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This video and article originally appeared on the
Techopia website and have been reproduced with permission.
In this short video and article from Techopia, MNP’s Gavin Miranda explains how taxes on funds raised through crowdfunding can be reduced or deferred.
“Gavin, how do I avoid paying tax on capital raised through a crowd-funding campaign?”
When crowd-funding is obtained through a loan or in exchange for equity there is no related tax liability. However, if crowdfunding is used to support the development of a new product, tax can’t be avoided, but you can defer it and possibly reduce it, until you are in a stronger revenue-producing position.
In January, Ontario joined four other Canadian provinces with a program that allows startups and SMEs to raise capital through crowd-funding. Companies should learn about the regulations that need to be met to use this method of raising funds.
For pre-revenue startups or even more established companies unable to fund new product development from existing cash flow, the advantages of being able to raise capital from the general public on a tax-deferred basis are obvious. Careful planning, however, is required to avoid negative tax consequences.
Funds raised through a crowd-funding campaign are potentially taxable as income at the 15 per cent small business rate for qualifying corporations.
Businesses can avoid this tax burden if they structure their crowd-funding appropriately. The key is to ensure that the crowd-funding proceeds are tied directly to the delivery of a market-ready product or service at some point in the future. If properly structured, the crowd-funding proceeds can be considered a pre-payment for the future delivery of that product or service.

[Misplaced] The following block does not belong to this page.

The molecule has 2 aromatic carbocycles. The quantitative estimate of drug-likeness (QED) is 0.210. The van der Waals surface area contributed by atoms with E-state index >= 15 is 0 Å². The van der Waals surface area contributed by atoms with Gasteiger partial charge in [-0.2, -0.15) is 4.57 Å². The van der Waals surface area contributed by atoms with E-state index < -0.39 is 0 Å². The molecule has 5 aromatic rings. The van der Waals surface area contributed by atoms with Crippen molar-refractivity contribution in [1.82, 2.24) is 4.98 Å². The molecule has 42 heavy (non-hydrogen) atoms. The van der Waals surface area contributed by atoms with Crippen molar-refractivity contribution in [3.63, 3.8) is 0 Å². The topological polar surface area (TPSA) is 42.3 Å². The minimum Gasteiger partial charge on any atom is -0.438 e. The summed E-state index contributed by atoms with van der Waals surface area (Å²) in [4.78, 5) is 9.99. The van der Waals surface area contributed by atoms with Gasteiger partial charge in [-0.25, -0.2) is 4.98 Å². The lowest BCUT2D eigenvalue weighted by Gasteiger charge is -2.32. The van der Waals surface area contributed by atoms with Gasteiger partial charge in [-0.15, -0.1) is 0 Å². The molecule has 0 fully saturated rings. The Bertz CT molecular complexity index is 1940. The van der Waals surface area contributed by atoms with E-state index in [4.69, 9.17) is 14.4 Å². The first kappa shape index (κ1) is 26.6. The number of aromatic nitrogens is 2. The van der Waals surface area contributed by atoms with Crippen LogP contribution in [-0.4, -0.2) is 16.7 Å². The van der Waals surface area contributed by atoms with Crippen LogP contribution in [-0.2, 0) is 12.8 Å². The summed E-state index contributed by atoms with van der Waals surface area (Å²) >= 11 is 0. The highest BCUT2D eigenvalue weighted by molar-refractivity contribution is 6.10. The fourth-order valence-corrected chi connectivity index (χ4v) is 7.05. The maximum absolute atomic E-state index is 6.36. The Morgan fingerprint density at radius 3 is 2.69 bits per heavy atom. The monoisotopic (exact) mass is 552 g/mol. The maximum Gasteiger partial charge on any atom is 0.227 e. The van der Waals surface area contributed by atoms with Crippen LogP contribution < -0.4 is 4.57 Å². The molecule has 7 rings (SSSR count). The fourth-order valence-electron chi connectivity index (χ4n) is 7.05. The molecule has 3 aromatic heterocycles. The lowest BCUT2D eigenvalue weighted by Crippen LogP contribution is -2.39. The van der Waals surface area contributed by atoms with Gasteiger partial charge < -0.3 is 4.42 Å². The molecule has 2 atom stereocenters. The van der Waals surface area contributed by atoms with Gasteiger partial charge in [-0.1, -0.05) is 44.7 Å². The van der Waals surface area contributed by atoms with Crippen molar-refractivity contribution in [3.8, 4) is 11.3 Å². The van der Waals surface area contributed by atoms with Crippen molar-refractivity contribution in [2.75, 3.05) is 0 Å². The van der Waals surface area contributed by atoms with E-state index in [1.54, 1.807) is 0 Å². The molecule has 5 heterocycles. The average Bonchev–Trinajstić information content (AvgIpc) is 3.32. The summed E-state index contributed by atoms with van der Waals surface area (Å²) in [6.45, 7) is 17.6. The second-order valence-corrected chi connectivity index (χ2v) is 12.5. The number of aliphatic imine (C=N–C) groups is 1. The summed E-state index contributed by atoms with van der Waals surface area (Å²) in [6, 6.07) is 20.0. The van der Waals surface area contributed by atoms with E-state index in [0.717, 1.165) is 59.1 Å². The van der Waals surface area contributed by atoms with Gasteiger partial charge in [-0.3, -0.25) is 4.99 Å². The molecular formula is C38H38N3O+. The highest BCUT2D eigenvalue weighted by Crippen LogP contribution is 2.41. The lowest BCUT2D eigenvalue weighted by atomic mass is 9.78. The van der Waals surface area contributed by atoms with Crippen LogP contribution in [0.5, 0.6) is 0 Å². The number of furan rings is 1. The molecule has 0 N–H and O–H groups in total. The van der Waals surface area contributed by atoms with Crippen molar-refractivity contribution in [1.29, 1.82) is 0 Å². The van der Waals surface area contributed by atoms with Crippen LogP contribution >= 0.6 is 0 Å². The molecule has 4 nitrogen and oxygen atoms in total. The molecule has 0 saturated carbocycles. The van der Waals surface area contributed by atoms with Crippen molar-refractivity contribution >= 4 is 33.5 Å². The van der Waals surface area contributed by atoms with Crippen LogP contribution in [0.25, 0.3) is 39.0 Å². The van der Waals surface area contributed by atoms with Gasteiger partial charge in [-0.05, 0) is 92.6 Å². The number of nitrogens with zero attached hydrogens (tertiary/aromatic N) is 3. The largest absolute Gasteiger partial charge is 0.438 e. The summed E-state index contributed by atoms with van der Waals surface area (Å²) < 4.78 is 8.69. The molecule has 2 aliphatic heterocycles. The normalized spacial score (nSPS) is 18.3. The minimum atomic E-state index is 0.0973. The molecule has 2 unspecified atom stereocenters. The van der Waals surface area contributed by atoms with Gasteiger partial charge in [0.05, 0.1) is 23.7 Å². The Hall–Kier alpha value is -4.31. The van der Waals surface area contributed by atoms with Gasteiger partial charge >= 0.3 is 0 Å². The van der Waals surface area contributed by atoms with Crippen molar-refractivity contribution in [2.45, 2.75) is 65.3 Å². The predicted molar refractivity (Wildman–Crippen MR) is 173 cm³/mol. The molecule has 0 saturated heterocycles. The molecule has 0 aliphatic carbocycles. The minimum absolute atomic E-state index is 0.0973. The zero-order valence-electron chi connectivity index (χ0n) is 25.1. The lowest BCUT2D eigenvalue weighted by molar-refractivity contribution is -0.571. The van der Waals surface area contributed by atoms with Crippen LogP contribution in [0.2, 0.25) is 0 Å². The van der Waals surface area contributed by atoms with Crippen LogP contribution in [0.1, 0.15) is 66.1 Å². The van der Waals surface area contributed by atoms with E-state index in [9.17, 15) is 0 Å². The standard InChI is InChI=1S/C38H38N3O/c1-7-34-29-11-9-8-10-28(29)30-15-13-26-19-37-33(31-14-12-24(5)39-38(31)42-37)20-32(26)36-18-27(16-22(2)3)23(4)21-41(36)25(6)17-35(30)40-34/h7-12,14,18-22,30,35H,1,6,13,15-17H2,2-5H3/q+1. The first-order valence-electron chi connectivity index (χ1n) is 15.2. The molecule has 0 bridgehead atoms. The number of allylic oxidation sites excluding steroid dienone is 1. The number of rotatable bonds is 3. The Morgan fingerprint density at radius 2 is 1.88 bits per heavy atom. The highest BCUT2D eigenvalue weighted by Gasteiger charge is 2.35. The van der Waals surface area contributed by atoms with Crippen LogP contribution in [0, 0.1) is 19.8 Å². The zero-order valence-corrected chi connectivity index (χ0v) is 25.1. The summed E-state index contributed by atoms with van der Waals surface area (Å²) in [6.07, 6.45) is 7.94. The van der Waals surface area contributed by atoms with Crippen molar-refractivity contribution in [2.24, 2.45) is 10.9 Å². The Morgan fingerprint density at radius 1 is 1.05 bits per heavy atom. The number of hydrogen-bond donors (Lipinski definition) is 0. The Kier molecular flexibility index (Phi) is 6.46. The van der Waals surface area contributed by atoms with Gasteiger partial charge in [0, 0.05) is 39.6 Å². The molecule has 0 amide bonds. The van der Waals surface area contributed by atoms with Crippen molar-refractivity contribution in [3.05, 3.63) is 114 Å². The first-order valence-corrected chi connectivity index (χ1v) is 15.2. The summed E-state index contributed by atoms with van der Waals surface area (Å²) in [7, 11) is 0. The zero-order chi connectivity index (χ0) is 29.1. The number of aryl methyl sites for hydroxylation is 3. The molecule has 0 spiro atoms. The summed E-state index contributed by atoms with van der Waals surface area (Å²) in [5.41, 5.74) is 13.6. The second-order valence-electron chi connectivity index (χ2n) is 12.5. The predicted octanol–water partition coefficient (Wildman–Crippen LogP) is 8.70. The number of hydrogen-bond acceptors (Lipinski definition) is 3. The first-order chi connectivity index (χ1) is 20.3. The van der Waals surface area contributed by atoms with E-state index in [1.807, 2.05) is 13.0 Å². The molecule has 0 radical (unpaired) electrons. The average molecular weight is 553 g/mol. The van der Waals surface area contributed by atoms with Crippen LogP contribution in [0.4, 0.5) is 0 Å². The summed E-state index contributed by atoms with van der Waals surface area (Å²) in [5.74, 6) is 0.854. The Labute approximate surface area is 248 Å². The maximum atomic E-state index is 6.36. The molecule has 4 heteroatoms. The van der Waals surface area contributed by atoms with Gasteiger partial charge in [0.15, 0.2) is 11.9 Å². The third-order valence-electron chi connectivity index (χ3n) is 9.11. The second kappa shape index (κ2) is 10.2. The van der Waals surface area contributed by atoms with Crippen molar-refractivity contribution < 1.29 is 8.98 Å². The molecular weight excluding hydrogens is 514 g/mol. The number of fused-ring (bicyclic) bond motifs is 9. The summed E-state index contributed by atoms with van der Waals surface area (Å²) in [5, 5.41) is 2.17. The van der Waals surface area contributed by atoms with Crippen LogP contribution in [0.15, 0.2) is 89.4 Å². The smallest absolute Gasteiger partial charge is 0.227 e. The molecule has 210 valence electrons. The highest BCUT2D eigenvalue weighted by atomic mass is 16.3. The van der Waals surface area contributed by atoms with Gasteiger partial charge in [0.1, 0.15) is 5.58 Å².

This defers the tax burden until the company actually delivers a market-ready version of that product or service to that investor. Only when this “transaction” is complete does the business recognize the income and incur the associated tax burden on the amount provided by the investor. Expenses incurred to produce and deliver the product or service are deductible against this income.
Full disclosure is critical. In Ontario, companies that turn to crowd-funding are subject to tiered audit requirements based on how much money they raise. They are also monitored and held accountable for any misrepresentations to investors.
There are a number of ways to structure a crowd-funding campaign to defer and possible reduce the resulting tax burden. Be sure to talk to a qualified business tax specialist to learn what’s best for your business.
For more strategic tax planning ideas, contact Gavin Miranda at 613.691.4224 or
Client Groups:Private Enterprise
Related Topics:Corporate Tax
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